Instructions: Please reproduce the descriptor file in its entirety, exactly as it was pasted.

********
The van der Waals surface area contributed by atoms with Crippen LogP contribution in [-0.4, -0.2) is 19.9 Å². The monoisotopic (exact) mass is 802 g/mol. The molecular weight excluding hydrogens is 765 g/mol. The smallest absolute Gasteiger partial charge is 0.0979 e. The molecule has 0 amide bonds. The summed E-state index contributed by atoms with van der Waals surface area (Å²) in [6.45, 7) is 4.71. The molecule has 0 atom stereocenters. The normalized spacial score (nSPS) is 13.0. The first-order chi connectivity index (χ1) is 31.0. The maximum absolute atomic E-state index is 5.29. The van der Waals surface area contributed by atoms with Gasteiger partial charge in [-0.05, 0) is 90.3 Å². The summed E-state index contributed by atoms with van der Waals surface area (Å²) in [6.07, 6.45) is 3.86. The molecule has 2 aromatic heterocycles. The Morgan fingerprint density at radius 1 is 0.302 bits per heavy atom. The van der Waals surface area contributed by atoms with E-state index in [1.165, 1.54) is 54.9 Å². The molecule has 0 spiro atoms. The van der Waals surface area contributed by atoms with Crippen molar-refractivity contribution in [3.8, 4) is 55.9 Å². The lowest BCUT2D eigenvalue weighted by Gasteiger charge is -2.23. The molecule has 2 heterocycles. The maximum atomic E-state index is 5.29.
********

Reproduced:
The van der Waals surface area contributed by atoms with Crippen LogP contribution in [-0.4, -0.2) is 19.9 Å². The monoisotopic (exact) mass is 802 g/mol. The molecular weight excluding hydrogens is 765 g/mol. The smallest absolute Gasteiger partial charge is 0.0979 e. The molecule has 0 amide bonds. The summed E-state index contributed by atoms with van der Waals surface area (Å²) in [6.45, 7) is 4.71. The molecule has 0 atom stereocenters. The normalized spacial score (nSPS) is 13.0. The first-order chi connectivity index (χ1) is 31.0. The maximum absolute atomic E-state index is 5.29. The van der Waals surface area contributed by atoms with Gasteiger partial charge in [-0.05, 0) is 90.3 Å². The summed E-state index contributed by atoms with van der Waals surface area (Å²) in [6.07, 6.45) is 3.86. The molecule has 2 aromatic heterocycles. The Morgan fingerprint density at radius 1 is 0.302 bits per heavy atom. The van der Waals surface area contributed by atoms with E-state index in [1.165, 1.54) is 54.9 Å². The molecule has 0 spiro atoms. The van der Waals surface area contributed by atoms with Crippen molar-refractivity contribution in [3.8, 4) is 55.9 Å². The lowest BCUT2D eigenvalue weighted by Gasteiger charge is -2.23. The molecule has 2 heterocycles. The maximum atomic E-state index is 5.29.